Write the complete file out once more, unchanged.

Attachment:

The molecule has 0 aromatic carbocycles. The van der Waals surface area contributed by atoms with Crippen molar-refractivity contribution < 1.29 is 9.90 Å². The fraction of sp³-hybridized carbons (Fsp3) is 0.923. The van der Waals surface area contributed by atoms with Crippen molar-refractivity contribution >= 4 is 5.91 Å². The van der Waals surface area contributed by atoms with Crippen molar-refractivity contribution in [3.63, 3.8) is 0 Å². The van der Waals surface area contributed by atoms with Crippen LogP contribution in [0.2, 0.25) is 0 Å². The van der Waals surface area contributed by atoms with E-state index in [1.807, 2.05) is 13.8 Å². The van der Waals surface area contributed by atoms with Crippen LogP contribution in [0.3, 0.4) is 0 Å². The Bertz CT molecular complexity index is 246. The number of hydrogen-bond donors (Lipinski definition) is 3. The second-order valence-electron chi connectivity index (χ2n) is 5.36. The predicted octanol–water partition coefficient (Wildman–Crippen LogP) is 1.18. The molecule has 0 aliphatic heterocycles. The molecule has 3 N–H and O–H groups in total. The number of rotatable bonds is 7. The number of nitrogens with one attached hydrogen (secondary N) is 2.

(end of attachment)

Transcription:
The molecule has 0 aromatic carbocycles. The van der Waals surface area contributed by atoms with Crippen molar-refractivity contribution < 1.29 is 9.90 Å². The fraction of sp³-hybridized carbons (Fsp3) is 0.923. The van der Waals surface area contributed by atoms with Crippen molar-refractivity contribution >= 4 is 5.91 Å². The van der Waals surface area contributed by atoms with Crippen molar-refractivity contribution in [3.63, 3.8) is 0 Å². The van der Waals surface area contributed by atoms with Crippen LogP contribution in [0.2, 0.25) is 0 Å². The van der Waals surface area contributed by atoms with E-state index in [1.807, 2.05) is 13.8 Å². The van der Waals surface area contributed by atoms with Crippen LogP contribution in [0.3, 0.4) is 0 Å². The Bertz CT molecular complexity index is 246. The number of hydrogen-bond donors (Lipinski definition) is 3. The second-order valence-electron chi connectivity index (χ2n) is 5.36. The predicted octanol–water partition coefficient (Wildman–Crippen LogP) is 1.18. The molecule has 0 aliphatic heterocycles. The molecule has 3 N–H and O–H groups in total. The number of rotatable bonds is 7. The number of nitrogens with one attached hydrogen (secondary N) is 2.